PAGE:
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-40 to 70C Degrees Special Refrigerator

  1. Feb 21, 2017 #1
    Hi all,

    I'm trying to find a special refrigeration device that can goes from -40 Degrees to 70 degrees. I need this machine for a laboratory to test sensors in differente temperatures.

    Does anyone knows where can I find something like that?

    Kind Regards
    Vicente
     
  2. jcsd
  3. Feb 21, 2017 #2

    lewando

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    What is your budget? What volume of air do you want to temperature control? I assume you mean degrees C.
     
  4. Feb 21, 2017 #3

    Nidum

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    @ervays

    In this and in your previous thread your questions are just too vague to answer properly .

    Please tell us exactly what you are trying to do .
     
  5. Feb 21, 2017 #4
    Budget is not a real problem, the cheaper the better but this is for a laboratory. I'm just gonna make a budget.

    About the space, you are right I didn't mention it. I want to have a inner space about 50 cm H,W,D.

    I just want to place a vacuum chamber inside the incubator.

    Cheers
     
  6. Feb 21, 2017 #5

    Bandit127

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    Does the same device need to do both -40 and +70? I think it would be cheaper and easier if you could have a refrigerator and an incubator next to each other.
     
  7. Feb 22, 2017 #6
    Yes, it should. Cause it is for the study of the behaviour of the sensors when the temperature changes. But some device from 0 to 60 could work. Minus degrees is the ideal device.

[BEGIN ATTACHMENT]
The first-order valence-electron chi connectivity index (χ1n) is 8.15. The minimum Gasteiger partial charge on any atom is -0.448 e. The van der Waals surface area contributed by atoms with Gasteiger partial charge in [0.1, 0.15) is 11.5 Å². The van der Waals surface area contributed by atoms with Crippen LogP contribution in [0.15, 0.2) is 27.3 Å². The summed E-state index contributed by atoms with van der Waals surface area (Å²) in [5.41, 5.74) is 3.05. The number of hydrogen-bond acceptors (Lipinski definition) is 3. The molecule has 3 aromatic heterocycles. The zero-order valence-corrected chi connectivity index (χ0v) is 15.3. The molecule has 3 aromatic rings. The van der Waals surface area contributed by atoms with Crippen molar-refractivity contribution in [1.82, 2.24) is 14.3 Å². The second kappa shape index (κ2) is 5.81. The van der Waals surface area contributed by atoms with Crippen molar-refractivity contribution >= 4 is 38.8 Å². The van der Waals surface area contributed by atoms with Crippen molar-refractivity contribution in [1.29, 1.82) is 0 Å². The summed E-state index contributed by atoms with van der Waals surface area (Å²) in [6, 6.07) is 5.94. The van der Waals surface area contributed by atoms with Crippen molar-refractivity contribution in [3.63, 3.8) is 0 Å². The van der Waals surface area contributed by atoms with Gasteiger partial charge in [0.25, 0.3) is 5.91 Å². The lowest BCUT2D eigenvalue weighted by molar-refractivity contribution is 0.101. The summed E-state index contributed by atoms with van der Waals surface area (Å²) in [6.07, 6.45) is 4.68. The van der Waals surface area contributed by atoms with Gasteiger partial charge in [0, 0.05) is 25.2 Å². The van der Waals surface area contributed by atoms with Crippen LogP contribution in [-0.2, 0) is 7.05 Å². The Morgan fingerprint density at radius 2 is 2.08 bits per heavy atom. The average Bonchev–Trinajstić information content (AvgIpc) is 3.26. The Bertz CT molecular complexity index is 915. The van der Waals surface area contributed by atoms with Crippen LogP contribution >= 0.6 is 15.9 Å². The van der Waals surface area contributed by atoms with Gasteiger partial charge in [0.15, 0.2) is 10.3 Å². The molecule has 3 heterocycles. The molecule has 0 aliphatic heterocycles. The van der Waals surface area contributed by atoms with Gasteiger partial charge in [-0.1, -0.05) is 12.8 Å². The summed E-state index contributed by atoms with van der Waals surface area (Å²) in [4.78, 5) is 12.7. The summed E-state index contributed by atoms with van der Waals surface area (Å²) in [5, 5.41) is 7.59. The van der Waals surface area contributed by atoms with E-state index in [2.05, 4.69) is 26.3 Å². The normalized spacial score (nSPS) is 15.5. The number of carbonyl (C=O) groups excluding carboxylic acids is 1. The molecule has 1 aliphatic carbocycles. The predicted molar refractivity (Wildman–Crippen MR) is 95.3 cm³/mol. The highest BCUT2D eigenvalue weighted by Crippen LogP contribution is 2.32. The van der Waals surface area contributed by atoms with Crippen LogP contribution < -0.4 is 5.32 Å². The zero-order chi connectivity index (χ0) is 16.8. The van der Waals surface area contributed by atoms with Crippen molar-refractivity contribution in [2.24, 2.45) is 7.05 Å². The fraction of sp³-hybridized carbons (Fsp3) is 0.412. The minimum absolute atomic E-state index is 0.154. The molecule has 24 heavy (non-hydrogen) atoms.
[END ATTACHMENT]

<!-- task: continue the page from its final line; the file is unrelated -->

This is all about a name I can start looking with. I've found on some websites a lab equipment called incubator. But all the options I've found are really small. I'm looking for something similar but with a bigger chamber.

    Thanks all for the replys!
     
  8. Mar 15, 2017 #7
    Can you have any kind of heat transfer, hot or cold, in a vacuum??
     
  9. Mar 15, 2017 #8

    OmCheeto

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    Radiant?
     
  10. Mar 15, 2017 #9

    berkeman

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    We use Sun ovens in our Lab at my work, and we've been happy with the ovens and Sun's customer service:

    http://www.sunelectronics.com/

    If you can live with a low temperature limit of -30C, you can use their refrigeration-based chambers:

    http://www.sunelectronics.com/Temperature-Chamber-Refrigeration-Model.html

    If you really need -40C, you will likely need liquid CO2 based cooling:

    http://www.sunelectronics.com/Temperature-Chamber-EC1X-Model.html
     
  11. Mar 17, 2017 #10
    You're going to make me do an experiment to find out aren't you.. Im not sure Radiant Transfer will work since there is nothing in a vacuum for the radiant source to act upon... Im new here, but I'm liking this site a whole bunch... It makes me think.. The more you know, the more you'll realize you don't know...
     
  12. Mar 17, 2017 #11

    OmCheeto

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    If radiant heat transfer doesn't work in a vacuum, please come up with an independent theory which explains how the sun warms the earth. :doh: :oldwink:

    This is why many of us roll our eyes at newbies who show up and complain that the Forum won't allow them to share their very independent theories. Regular physics is hard enough to comprehend, even without the distractions of alt-physics.
     
  13. Mar 17, 2017 #12

    berkeman

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    I'd assume that they would have something in the vacuum that they want to heat, so the radiant energy would need to be absorbed by that object (preferably some dark colored object)...